Topping up with another beer, we had a little gap again before launching ourselves into the main course, which with our particular meal, was a cunning combination of ginger chicken, Kung Po (sweet and sour) king prawns, beef in oyster sauce, mixed oriental vegetables and special fried rice … what a feast. With everything laid out in front of us, we didn’t know where to begin.
The beef was juicy and you could really taste the oysters, while the chicken was gently seasoned rather than over-powering. My own favourite (along with the duck) has always been king prawns and I can happily report that these were big and chunky – do you bite them in half or put a whole one in your mouth? Who cares! Just enjoy it. The vegetables were fresh and crunchy and there was just the right amount of rice for the two of us. In fact, I must confess, we actually couldn’t finish the third course. We didn’t even get close. If I have one criticism it is that there was too much to eat across the three courses. With both of us being duck fanatics, maybe we should have just gone for that as a main because we both felt a little guilty not eating everything that was placed before us. Toward the end of the meal, we were just talking and making a few notes, taking some photos and so on, and again not once did we feel like we should get a move on. The atmosphere all night was just right, like everybody in there was having a good time, just chilling out with friends. The Dragon Palace is a very clean and inviting place but you could never accuse it of being stiff or formal.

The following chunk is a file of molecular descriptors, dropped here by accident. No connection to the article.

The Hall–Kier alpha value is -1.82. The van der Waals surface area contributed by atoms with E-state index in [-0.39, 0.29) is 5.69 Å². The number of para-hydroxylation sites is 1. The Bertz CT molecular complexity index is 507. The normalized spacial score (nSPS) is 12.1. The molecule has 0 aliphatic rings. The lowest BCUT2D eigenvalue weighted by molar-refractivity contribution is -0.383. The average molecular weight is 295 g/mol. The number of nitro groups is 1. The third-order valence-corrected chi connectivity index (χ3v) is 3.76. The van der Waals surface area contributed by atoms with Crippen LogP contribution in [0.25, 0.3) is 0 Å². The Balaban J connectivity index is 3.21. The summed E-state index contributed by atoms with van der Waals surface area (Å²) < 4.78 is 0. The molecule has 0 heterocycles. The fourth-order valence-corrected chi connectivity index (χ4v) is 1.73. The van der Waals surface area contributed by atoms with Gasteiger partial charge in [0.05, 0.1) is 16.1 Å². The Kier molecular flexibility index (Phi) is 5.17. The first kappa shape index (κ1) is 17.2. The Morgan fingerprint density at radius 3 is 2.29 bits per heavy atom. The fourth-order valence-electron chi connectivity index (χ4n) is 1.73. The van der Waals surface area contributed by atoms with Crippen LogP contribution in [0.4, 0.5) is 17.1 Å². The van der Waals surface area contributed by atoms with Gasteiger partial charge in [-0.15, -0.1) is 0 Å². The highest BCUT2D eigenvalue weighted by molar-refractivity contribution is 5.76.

Overall, I’d thoroughly recommend Rebecca’s restaurant to anyone who enjoys oriental cuisine. The staff are great, the food excellent and atmosphere very welcoming. Whether just as a couple, on a business lunch or in a party mood, you should give it a go – especially if you like karaoke as much as you like Chinese food.
Oh, and say hi to the fish for me!
DRAGON PALACE RESTAURANT
2nd Floor, 72-78 Above Bar Street
Tel : 023 8063 0211